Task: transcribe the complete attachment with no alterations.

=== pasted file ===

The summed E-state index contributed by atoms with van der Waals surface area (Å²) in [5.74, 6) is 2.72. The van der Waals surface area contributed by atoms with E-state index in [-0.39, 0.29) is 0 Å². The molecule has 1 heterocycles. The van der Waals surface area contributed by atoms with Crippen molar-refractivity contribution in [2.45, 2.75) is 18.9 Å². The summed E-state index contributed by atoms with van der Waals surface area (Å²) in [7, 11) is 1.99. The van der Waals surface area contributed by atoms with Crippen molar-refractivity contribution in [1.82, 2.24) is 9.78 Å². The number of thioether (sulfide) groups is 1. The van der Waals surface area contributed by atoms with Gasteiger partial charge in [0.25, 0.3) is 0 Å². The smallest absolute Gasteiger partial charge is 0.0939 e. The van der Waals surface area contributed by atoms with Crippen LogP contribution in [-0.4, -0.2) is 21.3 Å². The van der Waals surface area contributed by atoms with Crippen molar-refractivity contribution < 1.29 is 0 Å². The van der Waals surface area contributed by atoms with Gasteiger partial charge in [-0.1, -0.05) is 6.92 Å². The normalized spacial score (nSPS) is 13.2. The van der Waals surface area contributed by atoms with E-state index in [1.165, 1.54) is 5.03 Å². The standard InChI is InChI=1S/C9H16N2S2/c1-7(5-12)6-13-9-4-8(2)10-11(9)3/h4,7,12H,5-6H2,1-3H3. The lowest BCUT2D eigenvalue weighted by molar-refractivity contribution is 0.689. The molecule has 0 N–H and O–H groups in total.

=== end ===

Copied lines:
The summed E-state index contributed by atoms with van der Waals surface area (Å²) in [5.74, 6) is 2.72. The van der Waals surface area contributed by atoms with E-state index in [-0.39, 0.29) is 0 Å². The molecule has 1 heterocycles. The van der Waals surface area contributed by atoms with Crippen molar-refractivity contribution in [2.45, 2.75) is 18.9 Å². The summed E-state index contributed by atoms with van der Waals surface area (Å²) in [7, 11) is 1.99. The van der Waals surface area contributed by atoms with Crippen molar-refractivity contribution in [1.82, 2.24) is 9.78 Å². The number of thioether (sulfide) groups is 1. The van der Waals surface area contributed by atoms with Gasteiger partial charge in [0.25, 0.3) is 0 Å². The smallest absolute Gasteiger partial charge is 0.0939 e. The van der Waals surface area contributed by atoms with Crippen LogP contribution in [-0.4, -0.2) is 21.3 Å². The van der Waals surface area contributed by atoms with Crippen molar-refractivity contribution < 1.29 is 0 Å². The van der Waals surface area contributed by atoms with Gasteiger partial charge in [-0.1, -0.05) is 6.92 Å². The normalized spacial score (nSPS) is 13.2. The van der Waals surface area contributed by atoms with E-state index in [1.165, 1.54) is 5.03 Å². The standard InChI is InChI=1S/C9H16N2S2/c1-7(5-12)6-13-9-4-8(2)10-11(9)3/h4,7,12H,5-6H2,1-3H3. The lowest BCUT2D eigenvalue weighted by molar-refractivity contribution is 0.689. The molecule has 0 N–H and O–H groups in total.